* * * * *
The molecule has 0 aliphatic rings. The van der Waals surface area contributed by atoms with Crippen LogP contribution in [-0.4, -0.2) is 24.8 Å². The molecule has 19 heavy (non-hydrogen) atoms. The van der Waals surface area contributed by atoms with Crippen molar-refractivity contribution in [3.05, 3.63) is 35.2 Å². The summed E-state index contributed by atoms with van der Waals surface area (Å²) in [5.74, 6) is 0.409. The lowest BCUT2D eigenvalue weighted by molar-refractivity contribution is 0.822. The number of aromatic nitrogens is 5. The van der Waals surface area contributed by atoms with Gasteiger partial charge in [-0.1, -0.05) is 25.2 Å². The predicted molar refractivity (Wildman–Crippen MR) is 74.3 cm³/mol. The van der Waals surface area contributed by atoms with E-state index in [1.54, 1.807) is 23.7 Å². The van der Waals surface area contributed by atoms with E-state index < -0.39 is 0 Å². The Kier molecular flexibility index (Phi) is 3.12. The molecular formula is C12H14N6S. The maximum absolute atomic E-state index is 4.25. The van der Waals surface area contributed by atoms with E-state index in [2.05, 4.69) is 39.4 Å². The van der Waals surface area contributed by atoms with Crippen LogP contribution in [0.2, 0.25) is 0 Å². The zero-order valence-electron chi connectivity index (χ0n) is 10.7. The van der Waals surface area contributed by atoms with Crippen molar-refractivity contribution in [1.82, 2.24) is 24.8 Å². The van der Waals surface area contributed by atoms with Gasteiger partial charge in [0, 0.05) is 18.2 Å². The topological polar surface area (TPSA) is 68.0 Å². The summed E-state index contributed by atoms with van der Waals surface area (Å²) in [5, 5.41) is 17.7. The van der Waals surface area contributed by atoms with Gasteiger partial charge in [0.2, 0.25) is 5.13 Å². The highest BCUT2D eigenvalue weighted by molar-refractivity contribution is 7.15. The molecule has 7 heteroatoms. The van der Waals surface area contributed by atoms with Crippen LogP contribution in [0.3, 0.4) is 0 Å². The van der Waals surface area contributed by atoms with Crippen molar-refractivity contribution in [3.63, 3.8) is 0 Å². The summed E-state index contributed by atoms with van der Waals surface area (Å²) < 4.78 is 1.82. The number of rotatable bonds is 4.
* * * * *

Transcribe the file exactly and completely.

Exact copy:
The molecule has 0 aliphatic rings. The van der Waals surface area contributed by atoms with Crippen LogP contribution in [-0.4, -0.2) is 24.8 Å². The molecule has 19 heavy (non-hydrogen) atoms. The van der Waals surface area contributed by atoms with Crippen molar-refractivity contribution in [3.05, 3.63) is 35.2 Å². The summed E-state index contributed by atoms with van der Waals surface area (Å²) in [5.74, 6) is 0.409. The lowest BCUT2D eigenvalue weighted by molar-refractivity contribution is 0.822. The number of aromatic nitrogens is 5. The van der Waals surface area contributed by atoms with Gasteiger partial charge in [-0.1, -0.05) is 25.2 Å². The predicted molar refractivity (Wildman–Crippen MR) is 74.3 cm³/mol. The van der Waals surface area contributed by atoms with E-state index in [1.54, 1.807) is 23.7 Å². The van der Waals surface area contributed by atoms with E-state index < -0.39 is 0 Å². The Kier molecular flexibility index (Phi) is 3.12. The molecular formula is C12H14N6S. The maximum absolute atomic E-state index is 4.25. The van der Waals surface area contributed by atoms with E-state index in [2.05, 4.69) is 39.4 Å². The van der Waals surface area contributed by atoms with Crippen LogP contribution in [0.2, 0.25) is 0 Å². The zero-order valence-electron chi connectivity index (χ0n) is 10.7. The van der Waals surface area contributed by atoms with Crippen molar-refractivity contribution in [1.82, 2.24) is 24.8 Å². The van der Waals surface area contributed by atoms with Gasteiger partial charge in [0, 0.05) is 18.2 Å². The topological polar surface area (TPSA) is 68.0 Å². The summed E-state index contributed by atoms with van der Waals surface area (Å²) in [5, 5.41) is 17.7. The van der Waals surface area contributed by atoms with Gasteiger partial charge in [0.2, 0.25) is 5.13 Å². The highest BCUT2D eigenvalue weighted by molar-refractivity contribution is 7.15. The molecule has 7 heteroatoms. The van der Waals surface area contributed by atoms with Crippen LogP contribution in [0.3, 0.4) is 0 Å². The van der Waals surface area contributed by atoms with Crippen molar-refractivity contribution in [3.63, 3.8) is 0 Å². The summed E-state index contributed by atoms with van der Waals surface area (Å²) < 4.78 is 1.82. The number of rotatable bonds is 4.